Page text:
Farmers and growers will become an important part of researching and refining the use of bio-fertiliser created in New Zealand’s first large-scale food waste-to-bioenergy facility being built at Reporoa.
Construction of the facility, which will turn 75,000 tonnes of organic waste from businesses and kerbside food scrap collections throughout the North Island into sustainable renewable clean energy, began recently.
The facility will also produce clean bio-fertiliser for about 2000ha of local farmland and provide CO2 and heat to enhance the growth of tomatoes in T&G Fresh’s local glasshouse, which are part of T&G Global.
The new anaerobic digestion facility is owned by Ecogas – a joint venture between Pioneer Energy Ltd and Ecostock Supplies Ltd – on land owned by T&G Fresh.
Co-funded by Ecogas and a 2019 $7 million loan from the Provincial Growth Fund, the $30 million state-of-the-art facility will provide an infrastructure boost to the local economy and generate close to 60 new jobs during its construction.
Ecogas director Andrew Fisher says that the facility will be an enclosed manufacturing site creating bio-gas and bio-fertiliser by recovering biomass/organic matter/food waste and feeding it at a consistent and managed rate.
“Part of the management is removal of all packaging and containers via two stainless steel 20-tonnes-per-hour processing lines, which also reduces all matter to less than 12mm, as it’s liquidised into a consistent ‘soup’ for feeding to the ‘bugs’ housed within the digestor tanks.
“The process also includes holding the ‘soup’ in a low ph state 2-4 (acidic) for three to five days, then it’s pasteurised at a minimum of 72 degrees centigrade for 60 minutes.
“The final bio-fertiliser passes through a 1mm screen, to give a consistent product suitable for application via different on-farm methods.”
Feedback and market experience
During the last nearly four years Ecogas has appreciated the support given to the project by the PGF, local iwi and Federated Farmers, so they are keen to acknowledge the support by engaging and working with farmers and growers to gain feedback and market experience in using bio-fertiliser – a product already proven globally, and delivering savings and productivity.
Currently Ecogas is working with a pool of existing local farmers who’ll look to use the clean bio-fertiliser. They will look to meet and work with others throughout the Central North Island, and have established a pilot plant in Wiri, Auckland, which will be producing bio-fertiliser from January 2021.
Ideally, Ecogas would like another 10-15 farmers, who could offer 100-200m2 on their farm to do some comparative growth trials throughout the next two years, says Andrew.
“In the UK more than 2000 large-scale farms use bio-fertiliser to reduce the percentage of synthetic nitrogen application and support carbon sequencing in the soil.”
Andrew estimates the new facility will also create enough energy to annually power up the equivalent of around 2500 households in the region. “The outcome is a carbon-neutral, circular economy solution. By revolutionising our reuse and recovery of this organic resource, each year the facility is expected to remove up to 10,000 tonnes of carbon dioxide – that’s the equivalent of planting 218,400 trees every year.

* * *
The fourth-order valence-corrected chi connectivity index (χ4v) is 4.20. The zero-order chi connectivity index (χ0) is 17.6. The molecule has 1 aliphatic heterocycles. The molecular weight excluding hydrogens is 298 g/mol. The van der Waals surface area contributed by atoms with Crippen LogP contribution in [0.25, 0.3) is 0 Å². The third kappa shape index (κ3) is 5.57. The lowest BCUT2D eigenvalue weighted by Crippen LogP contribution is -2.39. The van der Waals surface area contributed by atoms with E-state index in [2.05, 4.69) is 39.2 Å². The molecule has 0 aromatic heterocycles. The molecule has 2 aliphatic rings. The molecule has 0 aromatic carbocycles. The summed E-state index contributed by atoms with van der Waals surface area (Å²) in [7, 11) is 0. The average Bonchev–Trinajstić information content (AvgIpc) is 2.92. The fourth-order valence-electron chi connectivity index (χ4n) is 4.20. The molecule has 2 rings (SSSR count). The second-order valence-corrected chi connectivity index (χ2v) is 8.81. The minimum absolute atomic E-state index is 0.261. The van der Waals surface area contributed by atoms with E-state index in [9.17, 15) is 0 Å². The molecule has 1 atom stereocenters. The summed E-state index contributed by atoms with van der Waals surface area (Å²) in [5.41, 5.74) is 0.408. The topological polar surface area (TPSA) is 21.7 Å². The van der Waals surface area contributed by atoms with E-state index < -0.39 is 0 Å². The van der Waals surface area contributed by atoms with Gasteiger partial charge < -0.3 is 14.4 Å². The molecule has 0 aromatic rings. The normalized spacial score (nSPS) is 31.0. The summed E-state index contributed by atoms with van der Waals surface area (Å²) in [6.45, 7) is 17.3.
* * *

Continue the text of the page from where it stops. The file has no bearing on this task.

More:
“It’s innovative solutions and real-world science such as this, which we believe NZ needs to increasingly pilot and adopt, that will help us as a nation meet our zero-carbon targets.”
Anaerobic digestion technology is well-proven overseas with similar plants operating in Europe and the US – however this joint venture will be the first commercial-scale facility in NZ.
And the project has received immense support from every sector of the local community, says Andrew, “They’re making it happen, providing catering, contractors, tractors and showing that rural NZ is leading the sustainability push.”
As for construction, the first stage is the foundations and civils then building tanks and buildings during the next 12 months. “Following this is the installation of control panels and specialist equipment which then allows manufacturing to begin.
“The commissioning and testing of the facility, and all of its specialist elements, is a significant period which will include linking up with off-shore ‘sister sites’, so going forward our operations and management team can compare performance and output with similar facilities,” says Andrew.
“Benchmarking is an important aspect and we are striving for this facility to be part of a global community leading bio-technology and innovation, hopefully in future being able to host short and long-term exchanges with other facility operators in UK, Europe and Australia.”
And the Reporoa Ecogas facility may in time also look to produce other commercial products such as electricity, liquid dry ice from CO2, which is currently imported into NZ, and Bio-CNG (Compressed Natural Gas).
“With New Holland Tractors now producing a commercial bio-methane (CNG) tractor, this is very much an area we want to showcase in NZ. Using locally-manufactured fuel, from our biogas, to keep it local and demonstrate bio-technology in action in NZ.” The facility will be operational in 2022.